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# Day 10 - Create Sorted Array through Instructions

Ruairí O'Brien Updated on ・4 min read

## The Problem

Given an integer array `instructions`, you are asked to create a sorted array from the elements in `instructions`. You start with an empty container `nums`. For each element from left to right in `instructions`, insert it into `nums`. The cost of each insertion is the minimum of the following:

• The number of elements currently in `nums` that are strictly less than `instructions[i]`.
• The number of elements currently in `nums` that are strictly greater than `instructions[i]`.

For example, if inserting element `3` into `nums = [1,2,3,5]`, the cost of insertion is `min(2, 1)` (elements `1` and `2` are less than `3`, element `5` is greater than `3`) and nums will become `[1,2,3,3,5]`.

Return the total cost to insert all elements from `instructions` into `nums`. Since the answer may be large, return it modulo `10^9 + 7`

Example 1:

``````Input: instructions = [1,5,6,2]
Output: 1
Explanation: Begin with nums = [].
Insert 1 with cost min(0, 0) = 0, now nums = [1].
Insert 5 with cost min(1, 0) = 0, now nums = [1,5].
Insert 6 with cost min(2, 0) = 0, now nums = [1,5,6].
Insert 2 with cost min(1, 2) = 1, now nums = [1,2,5,6].
The total cost is 0 + 0 + 0 + 1 = 1.
``````

Example 2:

``````Input: instructions = [1,2,3,6,5,4]
Output: 3
Explanation: Begin with nums = [].
Insert 1 with cost min(0, 0) = 0, now nums = [1].
Insert 2 with cost min(1, 0) = 0, now nums = [1,2].
Insert 3 with cost min(2, 0) = 0, now nums = [1,2,3].
Insert 6 with cost min(3, 0) = 0, now nums = [1,2,3,6].
Insert 5 with cost min(3, 1) = 1, now nums = [1,2,3,5,6].
Insert 4 with cost min(3, 2) = 2, now nums = [1,2,3,4,5,6].
The total cost is 0 + 0 + 0 + 0 + 1 + 2 = 3.
``````

Example 3:

``````Input: instructions = [1,3,3,3,2,4,2,1,2]
Output: 4
Explanation: Begin with nums = [].
Insert 1 with cost min(0, 0) = 0, now nums = [1].
Insert 3 with cost min(1, 0) = 0, now nums = [1,3].
Insert 3 with cost min(1, 0) = 0, now nums = [1,3,3].
Insert 3 with cost min(1, 0) = 0, now nums = [1,3,3,3].
Insert 2 with cost min(1, 3) = 1, now nums = [1,2,3,3,3].
Insert 4 with cost min(5, 0) = 0, now nums = [1,2,3,3,3,4].
​​​​​​​Insert 2 with cost min(1, 4) = 1, now nums = [1,2,2,3,3,3,4].
​​​​​​​Insert 1 with cost min(0, 6) = 0, now nums = [1,1,2,2,3,3,3,4].
​​​​​​​Insert 2 with cost min(2, 4) = 2, now nums = [1,1,2,2,2,3,3,3,4].
The total cost is 0 + 0 + 0 + 0 + 1 + 0 + 1 + 0 + 2 = 4.
``````

Constraints:

• `1 <= instructions.length <= 105`
• `1 <= instructions[i] <= 105`

## My Tests

``````import pytest
from .Day10 import Solution

s = Solution()

@pytest.mark.parametrize(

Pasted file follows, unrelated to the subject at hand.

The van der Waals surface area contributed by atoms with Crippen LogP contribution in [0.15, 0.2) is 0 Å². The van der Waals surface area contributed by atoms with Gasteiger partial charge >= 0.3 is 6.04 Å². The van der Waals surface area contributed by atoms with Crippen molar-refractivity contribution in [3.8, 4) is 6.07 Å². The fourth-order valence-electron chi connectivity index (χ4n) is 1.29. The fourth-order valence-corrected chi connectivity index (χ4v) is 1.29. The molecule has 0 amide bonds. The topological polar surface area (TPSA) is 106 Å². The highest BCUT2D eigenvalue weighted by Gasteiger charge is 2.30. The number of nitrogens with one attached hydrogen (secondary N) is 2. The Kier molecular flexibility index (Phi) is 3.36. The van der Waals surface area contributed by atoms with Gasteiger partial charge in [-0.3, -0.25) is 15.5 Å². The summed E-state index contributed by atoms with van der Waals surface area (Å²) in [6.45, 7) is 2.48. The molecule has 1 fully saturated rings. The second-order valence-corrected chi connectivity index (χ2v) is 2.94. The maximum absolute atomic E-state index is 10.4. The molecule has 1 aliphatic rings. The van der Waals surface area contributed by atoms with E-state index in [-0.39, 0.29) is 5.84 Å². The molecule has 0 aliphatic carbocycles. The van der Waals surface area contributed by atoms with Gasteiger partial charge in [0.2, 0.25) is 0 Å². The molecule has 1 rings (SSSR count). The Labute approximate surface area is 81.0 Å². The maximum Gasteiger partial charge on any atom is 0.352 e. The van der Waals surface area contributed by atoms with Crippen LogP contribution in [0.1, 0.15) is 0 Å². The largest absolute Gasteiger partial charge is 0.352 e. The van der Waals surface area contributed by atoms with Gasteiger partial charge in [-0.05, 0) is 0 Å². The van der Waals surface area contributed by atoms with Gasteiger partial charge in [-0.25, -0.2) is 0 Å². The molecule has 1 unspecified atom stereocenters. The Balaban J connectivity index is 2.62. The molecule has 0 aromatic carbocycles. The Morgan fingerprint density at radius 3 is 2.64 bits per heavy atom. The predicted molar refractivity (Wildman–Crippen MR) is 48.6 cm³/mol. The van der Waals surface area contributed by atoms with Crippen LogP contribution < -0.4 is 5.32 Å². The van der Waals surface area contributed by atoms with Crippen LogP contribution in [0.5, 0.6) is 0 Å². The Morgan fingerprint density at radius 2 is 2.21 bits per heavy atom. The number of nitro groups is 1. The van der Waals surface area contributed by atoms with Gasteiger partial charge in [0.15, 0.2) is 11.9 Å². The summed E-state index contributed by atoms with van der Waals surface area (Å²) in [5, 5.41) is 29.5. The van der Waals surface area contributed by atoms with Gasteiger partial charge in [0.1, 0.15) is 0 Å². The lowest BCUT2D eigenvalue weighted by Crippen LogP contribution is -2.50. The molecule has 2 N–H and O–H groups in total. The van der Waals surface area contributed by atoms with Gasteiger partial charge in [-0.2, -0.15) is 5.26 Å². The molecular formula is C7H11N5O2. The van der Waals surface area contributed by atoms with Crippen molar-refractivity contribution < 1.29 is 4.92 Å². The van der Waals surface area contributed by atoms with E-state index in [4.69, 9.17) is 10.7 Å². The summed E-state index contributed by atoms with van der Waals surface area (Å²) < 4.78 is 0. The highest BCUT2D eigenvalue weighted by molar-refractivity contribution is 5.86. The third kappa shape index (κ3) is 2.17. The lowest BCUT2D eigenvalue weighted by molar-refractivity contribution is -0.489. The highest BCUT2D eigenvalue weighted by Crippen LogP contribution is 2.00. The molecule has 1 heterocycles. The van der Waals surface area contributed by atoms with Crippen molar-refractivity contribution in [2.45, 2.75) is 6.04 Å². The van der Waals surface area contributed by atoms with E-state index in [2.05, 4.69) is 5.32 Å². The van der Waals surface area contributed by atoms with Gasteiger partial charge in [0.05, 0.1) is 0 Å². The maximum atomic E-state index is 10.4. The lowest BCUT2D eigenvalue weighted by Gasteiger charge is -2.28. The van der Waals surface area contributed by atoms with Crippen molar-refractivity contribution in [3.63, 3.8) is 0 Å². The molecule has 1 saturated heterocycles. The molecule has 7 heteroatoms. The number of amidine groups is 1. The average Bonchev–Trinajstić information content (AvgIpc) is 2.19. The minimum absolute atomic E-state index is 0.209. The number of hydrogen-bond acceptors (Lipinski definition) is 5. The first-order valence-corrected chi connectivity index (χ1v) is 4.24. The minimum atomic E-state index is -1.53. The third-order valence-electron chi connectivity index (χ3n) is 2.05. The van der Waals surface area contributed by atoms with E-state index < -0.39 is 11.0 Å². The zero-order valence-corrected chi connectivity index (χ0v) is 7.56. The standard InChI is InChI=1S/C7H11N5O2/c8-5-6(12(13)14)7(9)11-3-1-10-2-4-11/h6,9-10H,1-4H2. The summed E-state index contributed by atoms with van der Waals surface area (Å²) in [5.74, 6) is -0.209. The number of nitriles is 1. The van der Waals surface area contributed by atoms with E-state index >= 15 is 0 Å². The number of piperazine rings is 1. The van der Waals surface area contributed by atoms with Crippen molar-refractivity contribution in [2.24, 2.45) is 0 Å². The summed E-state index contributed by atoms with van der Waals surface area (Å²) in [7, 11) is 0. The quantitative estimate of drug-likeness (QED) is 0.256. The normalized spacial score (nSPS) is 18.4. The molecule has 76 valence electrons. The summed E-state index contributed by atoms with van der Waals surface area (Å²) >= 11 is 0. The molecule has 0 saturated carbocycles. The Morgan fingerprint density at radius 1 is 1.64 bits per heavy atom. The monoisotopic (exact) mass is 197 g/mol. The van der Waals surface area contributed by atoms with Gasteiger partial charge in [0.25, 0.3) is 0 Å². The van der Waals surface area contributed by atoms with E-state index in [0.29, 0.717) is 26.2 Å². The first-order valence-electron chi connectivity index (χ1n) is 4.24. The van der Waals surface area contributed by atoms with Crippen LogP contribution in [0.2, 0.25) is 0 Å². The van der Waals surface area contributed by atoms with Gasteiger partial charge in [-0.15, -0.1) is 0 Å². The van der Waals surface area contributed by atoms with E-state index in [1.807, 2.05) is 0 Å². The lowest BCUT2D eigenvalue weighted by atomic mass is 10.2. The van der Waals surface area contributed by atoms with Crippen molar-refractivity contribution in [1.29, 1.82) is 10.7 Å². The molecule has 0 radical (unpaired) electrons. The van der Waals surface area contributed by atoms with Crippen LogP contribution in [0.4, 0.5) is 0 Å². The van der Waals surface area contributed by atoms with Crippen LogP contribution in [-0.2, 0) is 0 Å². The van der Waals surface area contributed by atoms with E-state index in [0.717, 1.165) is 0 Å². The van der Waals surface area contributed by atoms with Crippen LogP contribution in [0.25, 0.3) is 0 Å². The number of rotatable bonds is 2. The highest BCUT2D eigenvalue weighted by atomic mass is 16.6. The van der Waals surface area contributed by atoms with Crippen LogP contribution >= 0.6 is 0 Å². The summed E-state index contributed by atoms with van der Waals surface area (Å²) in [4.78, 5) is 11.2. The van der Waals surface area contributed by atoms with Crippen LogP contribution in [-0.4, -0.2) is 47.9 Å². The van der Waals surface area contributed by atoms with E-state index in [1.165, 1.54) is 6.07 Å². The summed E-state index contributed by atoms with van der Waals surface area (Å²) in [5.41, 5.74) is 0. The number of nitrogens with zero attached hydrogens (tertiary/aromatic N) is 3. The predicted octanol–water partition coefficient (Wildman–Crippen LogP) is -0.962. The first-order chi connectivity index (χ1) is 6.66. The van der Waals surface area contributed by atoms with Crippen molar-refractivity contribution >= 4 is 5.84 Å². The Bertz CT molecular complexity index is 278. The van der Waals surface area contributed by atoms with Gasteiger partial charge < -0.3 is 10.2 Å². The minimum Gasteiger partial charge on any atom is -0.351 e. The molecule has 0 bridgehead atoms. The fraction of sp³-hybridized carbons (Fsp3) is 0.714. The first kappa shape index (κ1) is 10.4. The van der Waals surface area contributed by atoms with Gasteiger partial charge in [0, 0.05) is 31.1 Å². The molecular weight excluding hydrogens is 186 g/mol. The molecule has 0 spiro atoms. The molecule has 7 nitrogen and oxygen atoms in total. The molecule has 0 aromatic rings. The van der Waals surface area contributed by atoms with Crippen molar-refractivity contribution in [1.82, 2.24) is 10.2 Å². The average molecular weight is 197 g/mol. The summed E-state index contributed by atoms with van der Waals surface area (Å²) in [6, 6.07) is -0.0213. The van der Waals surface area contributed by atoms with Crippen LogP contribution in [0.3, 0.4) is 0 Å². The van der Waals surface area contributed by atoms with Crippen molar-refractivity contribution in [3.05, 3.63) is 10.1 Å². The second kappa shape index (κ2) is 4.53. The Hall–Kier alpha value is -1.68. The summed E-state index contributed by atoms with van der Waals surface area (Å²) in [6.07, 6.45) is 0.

"instructions,expected",
[
([1, 5, 6, 2], 1),
([1, 2, 3, 6, 5, 4], 3),
([1, 3, 3, 3, 2, 4, 2, 1, 2], 4),
],
)
def test_create_sortedArray(instructions, expected):
assert s.createSortedArray(instructions) == expected
``````

## My Solution

The first solution I came up with was a binary search like this:

``````from typing import List

def findLastIndex(nums: List[int], val: int, n: int):
start = 0
end = n
index = -1

while start <= end:
mid = (start + end) // 2
if nums[mid] > val:
end = mid - 1
elif nums[mid] < val:
start = mid + 1
else:
index = mid
start = mid + 1

return index

def getInsertPoint(nums: List[int], val: int, n: int):
start = 0
end = n
while start <= end:
mid = (start + end) // 2
if nums[mid] < val:
start = mid + 1
else:
end = mid - 1

return start

class Solution:
def createSortedArray(self, instructions: List[int]) -> int:
nums = []
cost = 0
for i in instructions:
n = len(nums)
insertPoint = getInsertPoint(nums, i, n - 1)
nums.insert(insertPoint, i)
end = findLastIndex(nums, i, n)
cost += min(insertPoint, len(nums) - (end + 1))
mod = 1000000007
return cost % mod
``````

Turned out that was nowhere near fast enough but it did get me thinking about using a binary tree. After much arduous research, I arrived at the Binary Index Tree as a good option.

``````class BinaryIndexTree:
def __init__(self, space: int):
self.space = space
# Init tree to all zeros with 'space' nodes
self.tree = [0] * space

def getCost(self, index):
result = 0
while index >= 1:
result += self.tree[index]
index -= index & -index
return result

def update(self, index, value):
while index < self.space:
self.tree[index] += value
index += index & -index

class Solution:
def createSortedArray(self, instructions: List[int]) -> int:
n = len(instructions)
# Init tree ensuring we have a node for each number
tree = BinaryIndexTree(max(instructions) + 2)
cost = 0
for i in range(n):
leftCost = tree.getCost(instructions[i])
rightCost = i - tree.getCost(instructions[i] + 1)
cost += min(leftCost, rightCost)
tree.update(instructions[i] + 1, 1)
mod = 1000000007
return cost % mod
``````

## My Commentary

I did this on a Sunday and it took me hours. Usually, I try to limit myself to a max of 30 or maybe 45 minutes. I did find this interesting though but would have failed an interview if they were looking for anything better than a binary search.

I don't really have much to add beyond what was covered in the Binary Index Tree Tutorial I read so I would suggest looking at that if you want to learn more. There are probably other structures or algorithms that solve this better but that was the best I found in my search today.